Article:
Forum addresses sex, gender orientation
By Reggie Ponder
Tuesday, October 23, 2018
A panelist at a forum on gender and sexual orientation Monday afternoon at Elizabeth City State University urged people to be allies for people facing mistreatment and discrimination.
The event — Viking Pride: Gender and Sexual Orientation Forum — was held Monday at 5 p.m. in the Ridley Student Center on the ECSU campus as part of this week’s ECSU Homecoming activities. It was sponsored by the Office of Student Engagement.
B. Cole, a panelist at the forum, challenged people to recognize that they can be an ally and “lifeline” for a friend or family member who is facing mistreatment and discrimination because of gender identity or sexual orientation.
“As allies you have the opportunity to save someone’s life,” Cole said. “We need to figure out how to show up for each other.”
As Cole talked about the importance of being an ally, she noted black people have typically found strength in community and family but added allies need to be intentional ensuring that a lifeline is there for people facing exclusion because of gender identity or sexual orientation.
“As black people, despite everything that we have had thrown at us, we have always survived because we have had each other,” Cole said.
Cole in 2010 launched the Brown Boi Project, which is described in information provided in a handout distributed at the forum as “a leadership development program that bridges gender and racial dialogues between masculine of center womyn, trans men, queer men, and straight men of color.”
Cole’s comments about saving someone’s life were underscored by ECSU senior Justyn Smith’s narrative of considering suicide while he was in high school. Smith, who participated in the panel discussion, said he still wasn’t comfortable with himself when he first started college. But he said if he had known what he does now when he was a freshman, he wouldn’t have worried about people judging him or “looking at me sideways.”
“I just want everybody to stop judging,” Smith said, explaining he is not afraid to be himself.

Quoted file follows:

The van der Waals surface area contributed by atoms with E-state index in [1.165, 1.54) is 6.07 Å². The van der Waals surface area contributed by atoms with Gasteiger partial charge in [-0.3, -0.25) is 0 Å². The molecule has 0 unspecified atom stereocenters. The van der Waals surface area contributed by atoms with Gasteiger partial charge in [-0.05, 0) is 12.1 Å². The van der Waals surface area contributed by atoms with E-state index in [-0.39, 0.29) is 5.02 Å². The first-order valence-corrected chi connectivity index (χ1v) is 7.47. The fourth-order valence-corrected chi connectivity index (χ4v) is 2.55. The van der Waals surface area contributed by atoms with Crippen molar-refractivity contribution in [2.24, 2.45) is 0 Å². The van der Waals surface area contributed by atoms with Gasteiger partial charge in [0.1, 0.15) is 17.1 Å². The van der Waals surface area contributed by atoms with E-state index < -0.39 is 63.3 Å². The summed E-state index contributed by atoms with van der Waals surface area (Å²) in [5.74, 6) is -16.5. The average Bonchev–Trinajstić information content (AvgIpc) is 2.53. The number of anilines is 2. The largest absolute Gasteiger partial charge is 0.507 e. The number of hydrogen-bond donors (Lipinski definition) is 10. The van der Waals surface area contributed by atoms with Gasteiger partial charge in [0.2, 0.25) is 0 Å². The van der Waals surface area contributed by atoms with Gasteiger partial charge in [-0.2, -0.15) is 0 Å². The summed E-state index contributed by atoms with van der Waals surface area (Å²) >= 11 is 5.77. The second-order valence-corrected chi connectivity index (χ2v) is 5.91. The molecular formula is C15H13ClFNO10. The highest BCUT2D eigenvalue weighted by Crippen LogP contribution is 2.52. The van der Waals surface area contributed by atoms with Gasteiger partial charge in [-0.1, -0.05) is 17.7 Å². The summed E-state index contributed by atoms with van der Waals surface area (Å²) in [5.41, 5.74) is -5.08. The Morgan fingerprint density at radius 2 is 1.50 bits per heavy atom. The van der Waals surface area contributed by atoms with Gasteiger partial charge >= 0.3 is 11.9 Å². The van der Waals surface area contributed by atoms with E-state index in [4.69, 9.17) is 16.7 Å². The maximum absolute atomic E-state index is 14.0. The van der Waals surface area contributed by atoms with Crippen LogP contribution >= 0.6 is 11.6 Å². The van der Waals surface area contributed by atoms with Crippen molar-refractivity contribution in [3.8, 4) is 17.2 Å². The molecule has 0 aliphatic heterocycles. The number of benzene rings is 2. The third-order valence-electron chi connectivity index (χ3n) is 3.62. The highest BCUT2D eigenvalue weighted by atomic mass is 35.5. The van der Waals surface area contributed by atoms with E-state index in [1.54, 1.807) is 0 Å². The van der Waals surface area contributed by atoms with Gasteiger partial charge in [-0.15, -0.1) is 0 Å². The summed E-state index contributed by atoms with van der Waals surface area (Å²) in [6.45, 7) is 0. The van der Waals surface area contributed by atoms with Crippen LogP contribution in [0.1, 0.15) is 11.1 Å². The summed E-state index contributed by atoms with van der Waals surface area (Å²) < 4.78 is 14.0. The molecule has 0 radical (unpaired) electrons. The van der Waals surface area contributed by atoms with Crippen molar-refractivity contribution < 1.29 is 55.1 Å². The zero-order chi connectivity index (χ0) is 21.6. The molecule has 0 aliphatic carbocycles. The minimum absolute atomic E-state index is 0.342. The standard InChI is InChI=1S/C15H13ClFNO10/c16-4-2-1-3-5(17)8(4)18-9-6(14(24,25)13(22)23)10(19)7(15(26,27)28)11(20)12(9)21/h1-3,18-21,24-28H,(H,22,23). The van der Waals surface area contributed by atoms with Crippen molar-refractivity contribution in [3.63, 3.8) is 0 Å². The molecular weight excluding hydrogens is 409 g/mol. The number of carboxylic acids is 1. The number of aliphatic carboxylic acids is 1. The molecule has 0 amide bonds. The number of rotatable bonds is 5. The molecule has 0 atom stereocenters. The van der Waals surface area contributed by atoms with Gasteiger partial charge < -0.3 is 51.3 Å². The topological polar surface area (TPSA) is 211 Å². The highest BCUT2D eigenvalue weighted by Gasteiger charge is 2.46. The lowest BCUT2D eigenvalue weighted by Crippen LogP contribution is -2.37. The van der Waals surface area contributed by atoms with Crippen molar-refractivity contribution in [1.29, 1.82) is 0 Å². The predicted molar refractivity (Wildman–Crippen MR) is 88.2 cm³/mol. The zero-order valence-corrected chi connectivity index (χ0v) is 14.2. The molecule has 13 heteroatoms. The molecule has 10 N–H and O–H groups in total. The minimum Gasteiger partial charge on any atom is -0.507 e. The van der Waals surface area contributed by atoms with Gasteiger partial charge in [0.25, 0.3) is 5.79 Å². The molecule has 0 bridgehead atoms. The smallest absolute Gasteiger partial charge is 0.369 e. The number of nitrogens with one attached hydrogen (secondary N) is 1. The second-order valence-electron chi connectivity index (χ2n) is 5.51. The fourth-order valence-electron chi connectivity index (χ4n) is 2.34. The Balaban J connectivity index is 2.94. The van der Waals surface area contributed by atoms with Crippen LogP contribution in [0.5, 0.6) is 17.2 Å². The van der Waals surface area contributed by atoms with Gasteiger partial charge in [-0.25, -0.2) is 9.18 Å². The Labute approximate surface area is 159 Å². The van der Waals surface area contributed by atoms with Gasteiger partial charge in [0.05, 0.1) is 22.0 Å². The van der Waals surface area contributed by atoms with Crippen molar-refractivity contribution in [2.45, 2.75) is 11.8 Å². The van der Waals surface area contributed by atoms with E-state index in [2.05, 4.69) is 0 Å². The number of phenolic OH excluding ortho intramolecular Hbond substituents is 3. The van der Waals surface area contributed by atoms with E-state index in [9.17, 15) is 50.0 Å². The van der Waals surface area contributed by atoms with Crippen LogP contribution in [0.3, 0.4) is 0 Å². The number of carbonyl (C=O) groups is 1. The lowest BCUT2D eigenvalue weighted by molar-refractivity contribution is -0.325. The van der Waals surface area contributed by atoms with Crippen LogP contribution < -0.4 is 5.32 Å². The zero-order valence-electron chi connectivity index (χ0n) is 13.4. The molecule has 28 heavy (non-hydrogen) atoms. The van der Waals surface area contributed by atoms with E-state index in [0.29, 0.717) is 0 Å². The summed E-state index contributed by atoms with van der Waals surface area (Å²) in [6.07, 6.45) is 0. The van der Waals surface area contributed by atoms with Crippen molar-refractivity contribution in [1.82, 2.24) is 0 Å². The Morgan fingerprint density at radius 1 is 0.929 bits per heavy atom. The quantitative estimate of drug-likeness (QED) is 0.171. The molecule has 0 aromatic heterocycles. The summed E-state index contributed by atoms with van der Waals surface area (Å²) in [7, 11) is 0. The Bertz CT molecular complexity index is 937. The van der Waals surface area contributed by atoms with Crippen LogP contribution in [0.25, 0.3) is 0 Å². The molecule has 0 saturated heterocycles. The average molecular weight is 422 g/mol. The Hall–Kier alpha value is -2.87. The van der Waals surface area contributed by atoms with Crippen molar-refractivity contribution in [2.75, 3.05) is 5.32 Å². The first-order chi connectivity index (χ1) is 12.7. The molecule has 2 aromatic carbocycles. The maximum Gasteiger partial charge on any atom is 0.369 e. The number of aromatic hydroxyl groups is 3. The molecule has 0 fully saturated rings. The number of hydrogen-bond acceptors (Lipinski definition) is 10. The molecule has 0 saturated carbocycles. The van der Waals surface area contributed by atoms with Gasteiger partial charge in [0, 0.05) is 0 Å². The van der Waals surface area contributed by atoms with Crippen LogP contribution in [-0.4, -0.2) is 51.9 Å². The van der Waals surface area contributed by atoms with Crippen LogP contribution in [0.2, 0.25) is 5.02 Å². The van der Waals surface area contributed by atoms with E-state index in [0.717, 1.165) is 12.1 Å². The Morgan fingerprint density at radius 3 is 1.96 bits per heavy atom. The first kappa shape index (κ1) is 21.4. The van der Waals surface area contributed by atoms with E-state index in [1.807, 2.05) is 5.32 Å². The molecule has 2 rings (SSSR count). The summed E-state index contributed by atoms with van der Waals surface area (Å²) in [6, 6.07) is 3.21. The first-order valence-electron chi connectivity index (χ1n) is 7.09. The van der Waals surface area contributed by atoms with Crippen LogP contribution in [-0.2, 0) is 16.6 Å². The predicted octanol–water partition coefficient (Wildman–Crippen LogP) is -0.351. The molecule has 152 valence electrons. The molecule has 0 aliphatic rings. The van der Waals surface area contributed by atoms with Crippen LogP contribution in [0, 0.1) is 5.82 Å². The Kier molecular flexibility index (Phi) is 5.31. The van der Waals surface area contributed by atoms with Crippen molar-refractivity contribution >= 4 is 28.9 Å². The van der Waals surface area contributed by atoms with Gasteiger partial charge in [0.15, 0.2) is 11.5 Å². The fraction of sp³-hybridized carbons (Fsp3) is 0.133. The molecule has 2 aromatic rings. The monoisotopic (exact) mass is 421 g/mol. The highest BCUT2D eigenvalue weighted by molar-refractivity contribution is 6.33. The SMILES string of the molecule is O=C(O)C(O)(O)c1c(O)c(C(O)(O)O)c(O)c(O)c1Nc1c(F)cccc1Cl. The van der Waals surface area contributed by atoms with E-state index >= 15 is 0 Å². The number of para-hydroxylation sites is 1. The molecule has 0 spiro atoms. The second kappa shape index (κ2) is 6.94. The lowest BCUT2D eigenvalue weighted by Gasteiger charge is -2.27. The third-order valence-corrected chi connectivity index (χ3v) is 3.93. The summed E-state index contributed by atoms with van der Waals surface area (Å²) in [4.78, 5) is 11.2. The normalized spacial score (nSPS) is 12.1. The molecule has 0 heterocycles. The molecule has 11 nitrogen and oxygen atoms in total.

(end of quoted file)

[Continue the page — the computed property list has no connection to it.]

“I’m proud of who I am, and you shouldn’t be ashamed of who you are,” Smith said.
Another student panelist, freshman Tyran Loving, who is the president of the campus organization True Colors, said that at first “I felt unwelcomed in my own home”, but now he experiences love and acceptance from his family.
“It took a lot of standing my ground as far as what I believe in,” Loving said.
Loving said that as a black gay man, “I just really want everyone here to embrace every individual.”
Panelist Charles Stephens, who is the founder and executive director of the Counter Narrative Project, a national black gay men’s advocacy organization, challenged those attending the forum to “question, interrogate, be open to new infomation.”
Keynote speaker David J. Johns spoke about intersectionality and especially the intersection of race, gender and sexual orientation.
He congratulated ECSU for taking steps to create safe space for everyone but said that is not the case in society as a whole.
“We take for granted that we have fought and won battles that too many members of our community are still having to fight,” said Johns, who is executive director of the National Black Justice Coalition and served as executive director of the White House Initiative on Educational Excellence for African Americans in the administration of President Barack Obama.
Johns urged people to do four things: “Hold space for everyone; respect people for who they are, as they show up; fight for intersectional social justice; and use your privilege for good.”
“One of the questions that we all should be asking ourselves is ‘how will we leverage our privilege for good?’” Johns asked.
Johns blasted the Trump administration in light of reports that the administration “wants to deny the existence of trans people.”
“We have to acknowledge that this has everything to do with politics,” Johns said.
Black people are dying from HIV-AIDS, and don’t have to be when there have been so many technological advances in treatment, he said. But deaths from HIV-AIDS among black people result partly from lack of access to health care and the stigma around the disease.
“If you purport to care about the health, well-being and safety of black people, you have to care about the HIV epidemic,” Johns said.